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September 4, 1991


The opinion of the court was delivered by: Whitman Knapp, District Judge.


This action arises out of a claim that the defendant violated provisions of the Age Discrimination in Employment Act ("ADEA"), 29 U.S.C. § 621 et seq. Invoking pendant jurisdiction, the complaint also alleges that the defendant's actions violated provisions of New York's Human Rights Laws, New York Executive Law § 296, et seq. Pursuant to Fed.R.Civ.P. 12(b)(6), defendant now moves to dismiss the state law claims for failure to state a claim for which relief can be granted. For the reasons that follow this motion is granted.


Plaintiff was an employee of the defendant's during the years 1974 to 1989. On March 17, 1989 defendant notified plaintiff in writing that it was terminating her employment effective June 30, 1990. Plaintiff was 43 years old at this time. By this complaint, plaintiff alleges that defendant discharged her from employment "because of her age" in violation of both state and federal law.

Pursuant to the jurisdictional requirements of the ADEA*fn1, on October 24, 1989 plaintiff filed a claim of age discrimination with the Equal Employment Opportunity Commission ("EEOC"), the federal agency empowered to enforce Title VII of the Civil Rights Act of 1964. Pursuant to a "Worksharing Agreement" which the EEOC has with the New York State Division of Human Rights ("DHR"), on November 3, the EEOC automatically filed plaintiff's state claims with the DHR*fn2. On November 2, 1990 the EEOC issued plaintiff a right to sue notice and on March 13, 1991 plaintiff commenced the instant action. To date, the DHR has neither dismissed plaintiff's claims nor has it taken any action to prosecute them.

Under New York State Executive Law § 297(9) ("§ 297") once a person has filed a complaint with a state administrative agency that person is deemed to have selected a non-judicial forum for his/her grievances, and accordingly "shall [not] have a cause of action in any court of competent jurisdiction for damages and such other remedies as may be appropriate"*fn3.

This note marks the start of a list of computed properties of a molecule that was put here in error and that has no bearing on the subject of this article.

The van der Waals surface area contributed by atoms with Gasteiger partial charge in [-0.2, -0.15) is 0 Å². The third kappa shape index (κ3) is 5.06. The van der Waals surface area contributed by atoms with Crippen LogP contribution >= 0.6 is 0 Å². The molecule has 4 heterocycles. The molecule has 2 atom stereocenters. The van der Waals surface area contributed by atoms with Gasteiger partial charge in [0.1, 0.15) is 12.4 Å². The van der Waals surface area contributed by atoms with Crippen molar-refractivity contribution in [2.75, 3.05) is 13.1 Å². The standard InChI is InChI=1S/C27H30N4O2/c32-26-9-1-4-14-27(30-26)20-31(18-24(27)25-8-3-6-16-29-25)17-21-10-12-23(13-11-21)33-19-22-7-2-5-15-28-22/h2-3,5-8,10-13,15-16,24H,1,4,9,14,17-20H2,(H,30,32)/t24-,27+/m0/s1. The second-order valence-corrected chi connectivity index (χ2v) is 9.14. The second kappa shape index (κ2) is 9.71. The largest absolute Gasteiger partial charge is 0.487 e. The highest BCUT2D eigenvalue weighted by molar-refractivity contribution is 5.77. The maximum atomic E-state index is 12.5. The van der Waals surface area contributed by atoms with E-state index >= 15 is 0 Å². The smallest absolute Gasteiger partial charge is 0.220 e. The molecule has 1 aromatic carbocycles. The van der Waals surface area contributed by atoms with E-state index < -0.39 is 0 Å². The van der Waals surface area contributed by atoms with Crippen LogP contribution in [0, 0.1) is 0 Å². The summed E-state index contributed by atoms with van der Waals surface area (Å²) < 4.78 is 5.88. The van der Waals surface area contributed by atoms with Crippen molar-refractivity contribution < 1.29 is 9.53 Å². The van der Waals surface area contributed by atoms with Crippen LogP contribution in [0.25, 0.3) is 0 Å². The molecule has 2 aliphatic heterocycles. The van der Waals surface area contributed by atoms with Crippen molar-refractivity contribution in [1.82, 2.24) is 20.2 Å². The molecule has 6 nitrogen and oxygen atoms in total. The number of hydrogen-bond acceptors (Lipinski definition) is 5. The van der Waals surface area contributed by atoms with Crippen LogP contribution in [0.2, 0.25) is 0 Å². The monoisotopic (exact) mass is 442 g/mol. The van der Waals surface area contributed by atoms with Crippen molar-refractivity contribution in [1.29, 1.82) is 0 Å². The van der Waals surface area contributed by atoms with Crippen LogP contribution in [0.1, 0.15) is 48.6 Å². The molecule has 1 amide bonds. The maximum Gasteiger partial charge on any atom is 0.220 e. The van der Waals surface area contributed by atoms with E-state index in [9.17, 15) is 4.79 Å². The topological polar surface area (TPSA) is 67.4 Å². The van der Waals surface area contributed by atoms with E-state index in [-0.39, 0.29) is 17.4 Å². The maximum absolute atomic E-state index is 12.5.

In support of the instant motion to dismiss, defendant contends that since plaintiff's state claims have been filed with the DHR, § 297 bars plaintiff from proceeding on those claims in this court. Defendant cites the decision in Scott v. Carter-Wallace (1st Dep't 1989) 147 A.D.2d 33, 541 N.Y.S.2d 780, app. dism.*fn4, 75 N.Y.2d 764, 551 N.Y.S.2d 903, 551 N.E.2d 104 (1989) to support the conclusion that § 297 must be so construed. In opposition, plaintiff asserts that the Carter-Wallace court held only that the filing of a claim with the DHR barred plaintiff from proceeding in state court; it did not, as it could not, determine what effect such a filing would have on a federal court's powers to hear plaintiff's state claims under the doctrine of pendant jurisdiction. Plaintiff contends that since she did not personally choose to file her claims with the DHR, we should not construe § 297 as a bar to her proceeding with these claims in this forum.

After we heard oral argument on this motion, by letter dated July 23, 1991 plaintiff informed us that on July 15 the New York State Legislature amended § 297 and effectively overruled the decision in Carter-Wallace*fn5. As amended § 297 provides, in relevant part, that:

  A complaint filed by the equal employment opportunity
  commission to comply with the requirements of
  42 U.S.C. § 2000e-5(c) shall not constitute the filing
  of a complaint within the meaning of this


Since plaintiff's state law claims were filed with the DHR in November 1989, it is evident that the recent amendment to § 297 has no relevance to the instant case. Accordingly, we limit our discussion to the question presented by this motion, namely, what effect, if any, does the decision in Carter-Wallace have on our power to hear plaintiff's state law claims.

In Carter-Wallace the Appellate Division First Department interpreted § 297 as a bar to a plaintiff's pursuing a remedy in state court for violations of the New York Human Rights Laws if a complaint alleging such violations had been filed with the DHR. Writing for the court Judge Wallach, overruling his own prior decision in Rodriquez v. B. Altman & Co. (Sup.Ct.N.Y.Co., 1984) N.Y.L.J., May 7, 1984 p. 14, col. 2 (Wallach, J.), expressly determined that the § 297 bar applies regardless of whether or not the decision to file such a complaint with the DHR was made by the grievant personally, or automatically by the EEOC. See 541 N.Y.S.2d at 782-783.

So stated, contrary to the arguments of plaintiff, the question before us is not a jurisdictional one; the question is whether or not a state cause of action exists after plaintiff's claims were filed with the DHR. See Dapelo v. Banco Nacional de Mexico (S.D.N.Y. 1991) 767 F. Supp. 49 (Martin, J.). Since it is beyond dispute that plaintiff's Human Rights Law claims were filed with the DHR in November 1989, if Carter-Wallace is controlling ...

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